Naming the Killers and the Dead

Fred Rosen

From the front pages of the national daily, La Jornada, we get a glimpse of the last two days in Mexico:


Indigenous Oaxacans Ambushed: Nine Dead and Ten Wounded


Another Narco common grave discovered in Durango: 218 Bodies the New Total


Confrontation in Guerrero leaves 12 dead: Three Police and Nine Hired Killers


Twenty-Seven People Murdered in Guatemala: [Mexican] Zetas Blamed


Pick any two days; pick any national newspaper; the headlines will not be all that different.


36Ina Riaskov / Producciones y Milagros Agrupación Feminista, A.C.Last week’s massive “National March for Peace with Justice and Security” called for, among other things, the naming of the killers and the dead: the active investigation of all murders, disappearances, kidnappings, clandestine graves and person trafficking, along with the publication of the names of the victims and the “material and intellectual authors” of these crimes.

Many marchers carried homemade banners denouncing kidnappings and disappearances at the hands of the state—particularly the military and local political bosses—and not just the criminal gangs. Many blamed the actions of those in power for at least a portion of the country’s growing insecurity: Those who are supposed to protect the citizenry from criminal violence are powerless or unwilling to do so, or worse, are directly responsible for the violence itself. In many parts of the country, most dramatically right now in the states of Oaxaca and Michoacán, the demands for public security are demands to end the impunity that still characterizes large parts of Mexico’s old corporate apparatus.

Local political bosses (caciques), drug cartels, professional hit squads, and corrupted law enforcement agencies have effectively carved out areas in which state violence has come under essentially private control. Despite renewed calls for “transparency” in government, the exercise of political power in Mexico remains opaque at all levels, from the nation state on down.

The country is suffering a rash of kidnappings for ransom, for which there are no reliable statistics since the families of the victims don’t always see fit to (or are in no position to) notify the authorities. The kidnappings are as plentiful as they are democratic, striking families of the numerous poor — some of whom might well have an emigrant relative who is able send a $500 ransom from Texas — as well as the wealthy, who are better protected and less numerous but whose families have been known to pay well into the millions of dollars.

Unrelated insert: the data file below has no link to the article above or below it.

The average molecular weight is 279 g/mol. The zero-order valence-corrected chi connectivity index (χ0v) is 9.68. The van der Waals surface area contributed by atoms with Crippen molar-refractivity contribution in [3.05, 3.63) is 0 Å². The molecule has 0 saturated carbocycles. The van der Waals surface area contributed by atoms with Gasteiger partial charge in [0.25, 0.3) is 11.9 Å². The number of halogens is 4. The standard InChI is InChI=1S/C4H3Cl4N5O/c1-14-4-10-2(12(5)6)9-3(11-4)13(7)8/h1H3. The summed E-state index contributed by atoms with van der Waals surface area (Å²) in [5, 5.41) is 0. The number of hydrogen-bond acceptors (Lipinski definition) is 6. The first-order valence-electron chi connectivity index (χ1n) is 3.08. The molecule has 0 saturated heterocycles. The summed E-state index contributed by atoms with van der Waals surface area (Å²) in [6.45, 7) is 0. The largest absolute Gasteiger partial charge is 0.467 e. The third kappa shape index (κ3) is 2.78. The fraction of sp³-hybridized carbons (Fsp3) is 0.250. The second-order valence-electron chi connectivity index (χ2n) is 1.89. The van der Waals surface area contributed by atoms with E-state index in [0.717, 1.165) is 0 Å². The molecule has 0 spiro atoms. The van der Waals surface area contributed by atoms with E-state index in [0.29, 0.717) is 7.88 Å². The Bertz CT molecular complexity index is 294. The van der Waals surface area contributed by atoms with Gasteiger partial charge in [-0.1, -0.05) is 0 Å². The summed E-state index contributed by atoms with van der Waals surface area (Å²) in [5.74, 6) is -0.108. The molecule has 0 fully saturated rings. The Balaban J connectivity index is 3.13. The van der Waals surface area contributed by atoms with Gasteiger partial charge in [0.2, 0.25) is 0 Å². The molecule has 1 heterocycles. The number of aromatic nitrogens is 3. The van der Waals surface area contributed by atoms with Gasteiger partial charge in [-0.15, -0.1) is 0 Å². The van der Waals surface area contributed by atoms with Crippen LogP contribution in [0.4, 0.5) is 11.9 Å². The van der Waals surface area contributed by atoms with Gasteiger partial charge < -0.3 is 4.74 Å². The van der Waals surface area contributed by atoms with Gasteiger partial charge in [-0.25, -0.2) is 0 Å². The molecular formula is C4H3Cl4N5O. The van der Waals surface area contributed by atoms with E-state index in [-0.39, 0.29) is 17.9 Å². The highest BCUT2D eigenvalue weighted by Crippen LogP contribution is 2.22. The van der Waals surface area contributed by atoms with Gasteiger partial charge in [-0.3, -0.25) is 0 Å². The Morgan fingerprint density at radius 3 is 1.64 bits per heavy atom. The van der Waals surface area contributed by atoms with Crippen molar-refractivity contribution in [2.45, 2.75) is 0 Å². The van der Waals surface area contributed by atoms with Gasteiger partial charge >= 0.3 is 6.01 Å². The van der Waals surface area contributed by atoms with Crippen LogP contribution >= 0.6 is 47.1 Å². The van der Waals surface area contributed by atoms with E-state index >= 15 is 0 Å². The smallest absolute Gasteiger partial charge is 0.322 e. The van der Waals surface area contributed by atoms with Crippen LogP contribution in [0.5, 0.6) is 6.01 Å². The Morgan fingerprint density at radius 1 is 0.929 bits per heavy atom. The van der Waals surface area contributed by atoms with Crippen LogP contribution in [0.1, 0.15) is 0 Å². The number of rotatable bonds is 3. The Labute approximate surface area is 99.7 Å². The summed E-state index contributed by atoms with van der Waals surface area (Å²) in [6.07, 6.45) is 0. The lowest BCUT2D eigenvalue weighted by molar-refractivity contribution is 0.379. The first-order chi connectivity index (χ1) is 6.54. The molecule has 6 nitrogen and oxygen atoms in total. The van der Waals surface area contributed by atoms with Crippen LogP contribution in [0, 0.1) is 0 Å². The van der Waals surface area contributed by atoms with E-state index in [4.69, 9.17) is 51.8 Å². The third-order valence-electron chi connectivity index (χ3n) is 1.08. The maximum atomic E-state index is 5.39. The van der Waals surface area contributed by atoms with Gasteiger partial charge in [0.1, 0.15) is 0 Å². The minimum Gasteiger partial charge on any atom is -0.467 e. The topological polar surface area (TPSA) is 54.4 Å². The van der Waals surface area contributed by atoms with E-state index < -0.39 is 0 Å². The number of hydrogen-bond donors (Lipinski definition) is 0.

As for the poor, according to the country’s National Commission of Human Rights, in the six-month period from April through September 2010, a total of 11,333 northward-bound migrants, some of them Mexican nationals but most of them from Central America, were kidnapped on their way to the border.

Earlier this year, some 120 such migrants were kidnapped in one fell swoop in the northern border state of Tamaulipas. Public defenders have accused migratory agents of selling the migrants to the kidnappers. Six agents are now in custody and under investigation for “crimes against the federal order.”

As the daily violence grows, the naming of the dead has given way to the counting of the dead. There is a dulling of sensibilities and a concomitant sense of inevitability. In the great majority of violent deaths there is an abstract anonymity of both the victims and the executioners. This is especially the case with the mass kidnappings and murders of Guatemalans, Salvadorans and Hondurans as they cross Mexico on their way to the U.S. border. These mass killings are perhaps the most unsettling of all because the victims, so senselessly murdered, so numerous and so far from home, have become mere statistics.


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